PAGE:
Design. It’s an interesting area combining skills from graphic arts, user experience, and tech insights.
Harry joined our Contact Centre in November as one of the Super Stars, and recently started working with the Product team, creating new designs for our Android app. This is part of our Passport to Starling (you may have heard about it from this blog) – a smart new way of gaining skills across our business, pursuing different interests and learning more along the way.
The tiny details are the most important part of any design. They’re always worth deliberating over. So as I discussed the intricacies of a small notification icon I was designing with some of our senior app creators, I realised how fascinating it was to be part of this design process.
Like so many others graduating last summer, the task of finding somewhere to work was pretty intimidating. I wasn’t really sure how things would work out and, honestly, I had little in the way of a plan. I wanted to work somewhere new with a team designing something exciting and worthwhile.
When I found Starling, the decision to join was easy.
But the journey to design is kind of funny.
I started in the customer contact centre with Patrick, Albana, and the team. Talking to customers on our webchat (you’d never guess how many time we’re asked if we’re chatbots), explaining some of the features of the app, answering questions on what PSD2 means and when we are launching (very soon!) – but I also knew I was part of Passport to Starling.
Then one wet Wednesday, I’m out of the call centre and designing the Android app.
Which in my case meant debating how a 13×13 pixel circle needs to look.
Having studied product design and manufacture at university, it’s fascinating to see the differences when developing a new app as opposed to physical products.
It’s so impressive to consider the pace and scale of technological change. Not to mention the impact it has on our everyday lives. Even more now that that change looks ready to happen for banking – something so intrinsic to our day-to-day living.
Most of us expect new apps and services to be carefully designed – visually and conceptually. We assume they’ll provide a far better customer experience than what exists on the current market.
Because that is what’s valuable to us. Apps that offer seamless service that save time, take away some small stress, or solve a problem we didn’t even realise we had until it’s gone.
Anything I designed during my degree was constrained by the reality of having to build the object. You had to constantly consider the physical production and assembly of the parts.
With an app, you can technically put anything anywhere. It’s not beholden to gravity, for example, and I’ve found this means having to be much more thoughtful about the reasons for what you design.
The design work I’ve been doing has been producing the user interface for our Android app.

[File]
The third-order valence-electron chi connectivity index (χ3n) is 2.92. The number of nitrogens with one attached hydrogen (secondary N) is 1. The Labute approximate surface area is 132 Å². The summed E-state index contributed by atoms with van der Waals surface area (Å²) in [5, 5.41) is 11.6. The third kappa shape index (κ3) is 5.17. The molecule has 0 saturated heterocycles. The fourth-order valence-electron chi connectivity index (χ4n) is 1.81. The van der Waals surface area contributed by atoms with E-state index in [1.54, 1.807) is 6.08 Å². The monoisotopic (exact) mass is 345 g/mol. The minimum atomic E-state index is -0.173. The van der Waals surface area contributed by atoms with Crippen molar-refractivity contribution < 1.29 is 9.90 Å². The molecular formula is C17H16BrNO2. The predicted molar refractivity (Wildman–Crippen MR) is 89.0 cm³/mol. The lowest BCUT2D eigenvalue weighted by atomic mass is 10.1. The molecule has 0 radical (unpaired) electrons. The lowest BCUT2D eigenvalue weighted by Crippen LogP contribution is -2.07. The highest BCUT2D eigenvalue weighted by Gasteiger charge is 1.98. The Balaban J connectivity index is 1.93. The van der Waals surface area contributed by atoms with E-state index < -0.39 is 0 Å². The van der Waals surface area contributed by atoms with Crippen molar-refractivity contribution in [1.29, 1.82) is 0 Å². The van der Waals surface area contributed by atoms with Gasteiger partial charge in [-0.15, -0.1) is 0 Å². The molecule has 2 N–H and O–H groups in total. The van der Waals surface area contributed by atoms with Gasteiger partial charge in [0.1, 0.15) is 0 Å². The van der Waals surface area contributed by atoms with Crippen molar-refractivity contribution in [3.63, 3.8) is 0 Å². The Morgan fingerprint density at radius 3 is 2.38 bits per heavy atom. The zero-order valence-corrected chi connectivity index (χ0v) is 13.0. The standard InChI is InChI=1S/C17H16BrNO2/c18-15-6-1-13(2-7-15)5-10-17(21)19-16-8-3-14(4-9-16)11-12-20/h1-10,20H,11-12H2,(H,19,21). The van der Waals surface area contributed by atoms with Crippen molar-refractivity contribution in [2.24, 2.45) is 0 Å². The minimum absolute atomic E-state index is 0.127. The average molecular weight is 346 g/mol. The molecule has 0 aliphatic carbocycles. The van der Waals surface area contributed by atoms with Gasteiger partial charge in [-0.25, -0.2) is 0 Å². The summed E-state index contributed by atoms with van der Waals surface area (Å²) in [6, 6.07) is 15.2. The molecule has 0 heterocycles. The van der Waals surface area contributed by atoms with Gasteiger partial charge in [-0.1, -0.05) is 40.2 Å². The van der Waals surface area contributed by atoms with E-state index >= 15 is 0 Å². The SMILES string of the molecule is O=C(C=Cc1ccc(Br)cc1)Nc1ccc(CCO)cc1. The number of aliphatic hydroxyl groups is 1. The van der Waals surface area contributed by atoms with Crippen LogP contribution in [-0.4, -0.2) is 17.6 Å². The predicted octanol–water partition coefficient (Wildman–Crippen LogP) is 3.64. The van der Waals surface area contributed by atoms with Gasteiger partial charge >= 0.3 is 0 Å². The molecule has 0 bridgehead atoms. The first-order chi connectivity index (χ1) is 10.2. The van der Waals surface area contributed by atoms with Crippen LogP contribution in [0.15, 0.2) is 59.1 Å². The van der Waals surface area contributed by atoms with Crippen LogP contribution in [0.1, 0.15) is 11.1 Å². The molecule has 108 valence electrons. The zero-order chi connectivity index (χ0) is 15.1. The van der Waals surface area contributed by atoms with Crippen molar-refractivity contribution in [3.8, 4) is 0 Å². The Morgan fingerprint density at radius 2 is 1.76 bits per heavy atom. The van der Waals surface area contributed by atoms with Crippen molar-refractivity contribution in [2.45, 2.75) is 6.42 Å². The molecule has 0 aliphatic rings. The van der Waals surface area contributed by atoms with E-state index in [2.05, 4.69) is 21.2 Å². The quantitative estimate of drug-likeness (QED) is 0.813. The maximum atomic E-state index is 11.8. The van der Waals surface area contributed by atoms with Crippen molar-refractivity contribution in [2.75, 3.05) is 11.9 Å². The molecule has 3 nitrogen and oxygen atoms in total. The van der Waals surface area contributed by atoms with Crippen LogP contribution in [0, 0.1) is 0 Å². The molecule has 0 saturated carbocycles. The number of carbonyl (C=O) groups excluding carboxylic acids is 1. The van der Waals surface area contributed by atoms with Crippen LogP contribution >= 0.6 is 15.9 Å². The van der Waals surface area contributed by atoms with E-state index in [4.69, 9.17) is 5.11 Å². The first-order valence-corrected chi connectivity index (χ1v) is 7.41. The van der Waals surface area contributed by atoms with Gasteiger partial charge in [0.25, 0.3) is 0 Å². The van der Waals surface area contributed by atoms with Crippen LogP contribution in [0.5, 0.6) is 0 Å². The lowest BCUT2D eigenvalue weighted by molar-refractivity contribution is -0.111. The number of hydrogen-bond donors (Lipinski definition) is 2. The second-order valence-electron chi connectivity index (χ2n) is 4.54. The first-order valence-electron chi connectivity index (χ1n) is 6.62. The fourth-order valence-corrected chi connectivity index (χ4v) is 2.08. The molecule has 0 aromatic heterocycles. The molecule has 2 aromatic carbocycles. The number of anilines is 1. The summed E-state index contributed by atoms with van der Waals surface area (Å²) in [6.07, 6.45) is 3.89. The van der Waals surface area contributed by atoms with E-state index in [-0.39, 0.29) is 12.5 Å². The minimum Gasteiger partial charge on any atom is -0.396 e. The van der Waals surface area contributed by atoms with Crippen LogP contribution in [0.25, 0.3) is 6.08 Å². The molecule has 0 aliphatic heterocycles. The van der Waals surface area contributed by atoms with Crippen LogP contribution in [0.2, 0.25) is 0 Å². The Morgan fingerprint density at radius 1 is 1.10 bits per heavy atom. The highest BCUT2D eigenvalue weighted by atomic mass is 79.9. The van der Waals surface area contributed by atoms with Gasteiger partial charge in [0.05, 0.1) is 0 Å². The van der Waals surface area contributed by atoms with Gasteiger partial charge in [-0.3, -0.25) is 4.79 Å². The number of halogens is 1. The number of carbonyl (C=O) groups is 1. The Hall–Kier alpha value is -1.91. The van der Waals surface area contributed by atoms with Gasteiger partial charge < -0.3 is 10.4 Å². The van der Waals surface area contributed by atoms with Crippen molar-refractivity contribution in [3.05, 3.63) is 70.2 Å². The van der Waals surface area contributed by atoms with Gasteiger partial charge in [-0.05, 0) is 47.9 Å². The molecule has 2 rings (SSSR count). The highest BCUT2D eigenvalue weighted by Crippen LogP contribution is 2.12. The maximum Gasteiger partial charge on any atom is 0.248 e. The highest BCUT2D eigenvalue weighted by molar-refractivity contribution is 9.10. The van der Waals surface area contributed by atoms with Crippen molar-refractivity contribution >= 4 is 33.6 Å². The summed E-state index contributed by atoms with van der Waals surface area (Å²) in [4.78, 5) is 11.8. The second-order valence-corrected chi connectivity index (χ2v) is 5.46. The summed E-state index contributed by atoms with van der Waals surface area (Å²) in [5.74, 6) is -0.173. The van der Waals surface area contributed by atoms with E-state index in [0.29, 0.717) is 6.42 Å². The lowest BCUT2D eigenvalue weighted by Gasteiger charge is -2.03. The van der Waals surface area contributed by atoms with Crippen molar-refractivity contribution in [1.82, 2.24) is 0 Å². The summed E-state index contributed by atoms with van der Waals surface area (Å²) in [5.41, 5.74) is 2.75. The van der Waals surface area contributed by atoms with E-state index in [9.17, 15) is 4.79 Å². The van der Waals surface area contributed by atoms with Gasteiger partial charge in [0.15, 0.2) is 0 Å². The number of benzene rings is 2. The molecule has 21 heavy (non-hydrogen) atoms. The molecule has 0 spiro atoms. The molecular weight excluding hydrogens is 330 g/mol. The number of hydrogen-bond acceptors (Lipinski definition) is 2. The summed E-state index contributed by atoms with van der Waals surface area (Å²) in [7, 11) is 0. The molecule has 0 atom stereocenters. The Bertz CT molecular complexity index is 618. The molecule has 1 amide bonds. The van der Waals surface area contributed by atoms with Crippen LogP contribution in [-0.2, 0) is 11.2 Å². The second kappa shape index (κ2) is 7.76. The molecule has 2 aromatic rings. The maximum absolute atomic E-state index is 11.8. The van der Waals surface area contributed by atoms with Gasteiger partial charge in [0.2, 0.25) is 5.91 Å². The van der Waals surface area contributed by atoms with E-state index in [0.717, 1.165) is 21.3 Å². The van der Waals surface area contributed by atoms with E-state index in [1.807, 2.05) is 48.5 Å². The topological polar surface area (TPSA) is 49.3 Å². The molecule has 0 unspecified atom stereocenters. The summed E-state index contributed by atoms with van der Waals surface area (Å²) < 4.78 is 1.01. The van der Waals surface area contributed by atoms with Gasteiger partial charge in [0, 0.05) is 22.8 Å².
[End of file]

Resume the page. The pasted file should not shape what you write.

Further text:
Using inspiration from the screens and ideas we have for iOS, this entails making sure that the design we produce fits well on an Android phone but also feels like the Starling experience.
Far quicker than I expected I was given the opportunity to start helping out with some design for our Android app, and so my design experience has carried over to the work I’ve been doing here at Starling.
These processes feel similar and the way you must think through the user experience of a product remains very much at the forefront of what we discuss. It’s all about giving the customer something they want to use and benefit from using.
It’s been gratifying to see something I have contributed to being put in place in the app, especially in such an energetic team.
One thing that also really stands out at Starling is the speed of development. The way the Android team produces ideas and designs so quickly for testing is something that I’ve never seen before. It’s particularly apparent on Fridays when we share demos of projects finished that week. Not only can you see how fast the teams work but it’s the discussions with engineers are fascinating.
Having the Passport to Starling has been an illuminating experience.
Being involved in the development and testing of the product, offers such a different view to what I experienced in the contact centre.
Where before my role was exclusively about supporting people who are using accounts in the wild, now I’m using the app as well as designing it. Seeing both sides is hugely valuable to me as a designer.
It’s not everyday you get to be the one sending the first faster payment from Nationwide to Starling – making history as the first challenger bank to join the scheme.
But equally, being part of the contact centre first means I get a better opportunity to understand what customers want and deserve.
So whilst I wanted to learn new things about how product design and development work in a tech startup, the experience outside of design has been invaluable.
Which is exactly the idea behind Passport to Starling. You are given the opportunity to work with other teams – to experience and understand those parts of the business – whilst also helping customers and understanding their point of view.
I’ve got a great opportunity to gain and develop new skills and get experience in a completely new kind of design. I really feel like I’ve learnt a lot already.
Taking on new projects as the requirements of the contact centre have changed, I’ve been able to work on designing an app that looks to be providing the step-change that banking needs.
Not bad for someone who had no idea where they would be 3 months ago.